Micron Notes DRAM Supply Hit After Taiwan Earthquake

US semiconductor firm Micron has validated some concerns about the impact on the chip sector of last week’s earthquake in Taiwan.

On Wednesday (3 April) a powerful 7.4-magnitude earthquake struck Taiwan’s eastern coast near Hualien County, killing 10 people and injuring more than 1,000.

However the fatalities on the island were relatively low thanks to Taiwan’s emergency preparedness, implemented following a devastating 7.3 magnitude quake back in 1999 that had killed 2,415 people, injured 11,305 people, and caused hundreds of billions of dollars of damage.

Image credit: Micron

Taiwan’s importance

Almost immediately last week’s earthquake triggered concerns for the semiconductor supply chain.

Taiwan’s singular importance in the chip industry was driven home during the Covid-19 pandemic, after many industries across the world suffered a prolonged chip shortage.

Taiwan plays host to a number of chip manufacturers, mostly notably the world’s largest contract chip manufacturer, Taiwan Semiconductor Manufacturing Company (or TSMC), which supplies chips to firms such as Apple and Nvidia.

Taiwan thus plays an outsized role in the global chip supply chain, and many of the most advanced processors are made there.

There are also smaller chipmakers on Taiwan including the likes of UMC, Vanguard International Semiconductor, and Powerchip Semiconductor Manufacturing.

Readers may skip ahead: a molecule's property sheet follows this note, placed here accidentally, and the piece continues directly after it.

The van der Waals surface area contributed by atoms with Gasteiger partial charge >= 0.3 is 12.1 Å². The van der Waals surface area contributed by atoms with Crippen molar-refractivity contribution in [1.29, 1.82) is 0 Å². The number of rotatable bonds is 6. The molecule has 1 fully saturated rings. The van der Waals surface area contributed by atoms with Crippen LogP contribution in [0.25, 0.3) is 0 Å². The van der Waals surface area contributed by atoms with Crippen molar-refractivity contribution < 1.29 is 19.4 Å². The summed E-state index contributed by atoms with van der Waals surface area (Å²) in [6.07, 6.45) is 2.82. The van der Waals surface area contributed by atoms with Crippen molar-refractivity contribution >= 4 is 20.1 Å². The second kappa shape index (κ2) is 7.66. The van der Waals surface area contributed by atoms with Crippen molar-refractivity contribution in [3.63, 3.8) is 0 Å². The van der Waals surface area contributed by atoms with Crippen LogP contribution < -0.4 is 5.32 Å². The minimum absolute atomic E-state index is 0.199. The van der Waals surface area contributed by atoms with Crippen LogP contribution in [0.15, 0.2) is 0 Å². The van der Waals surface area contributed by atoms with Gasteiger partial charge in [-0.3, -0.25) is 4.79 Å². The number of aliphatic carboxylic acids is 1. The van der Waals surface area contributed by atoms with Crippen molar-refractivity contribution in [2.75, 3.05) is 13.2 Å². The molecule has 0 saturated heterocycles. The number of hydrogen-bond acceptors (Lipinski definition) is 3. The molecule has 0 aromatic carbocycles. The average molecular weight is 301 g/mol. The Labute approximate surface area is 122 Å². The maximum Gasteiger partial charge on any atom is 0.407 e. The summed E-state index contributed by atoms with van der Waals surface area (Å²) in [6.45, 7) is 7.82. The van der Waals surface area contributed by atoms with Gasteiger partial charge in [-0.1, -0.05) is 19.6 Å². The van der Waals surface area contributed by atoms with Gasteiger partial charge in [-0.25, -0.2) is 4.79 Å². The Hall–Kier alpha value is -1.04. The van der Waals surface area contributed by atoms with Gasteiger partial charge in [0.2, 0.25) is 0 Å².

Many of the firms said they had evacuated some of their manufacturing plants and shut down some facilities for inspections following last week’s earthquake.

DRAM supply chain

Micron confirmed last week that all of Micron’s team members had been accounted for and were reported to be safe.

“We are evaluating impact to our operations and supply chain,” Micron said last week. “We will communicate changes to delivery commitments to our customers after this evaluation is completed.”

And now Reuters has reported Micron as saying on Thursday that the 3 April earthquake would hurt a calendar quarter of its dynamic random access memory (DRAM) supply by up to a mid-single digit percentage.

Micron has a presence in four locations in Taiwan, and the American producer of computer memory and computer data storage media has reportedly said that it is not yet at full DRAM production following the earthquake, but added there would be no impact to its long-term DRAM supply capability.

DRAM of course is used extensively in data centres, personal computers, smartphones and other computing devices.

Tom Jowitt

Tom Jowitt is a leading British tech freelancer and long standing contributor to Silicon UK. He is also a bit of a Lord of the Rings nut...

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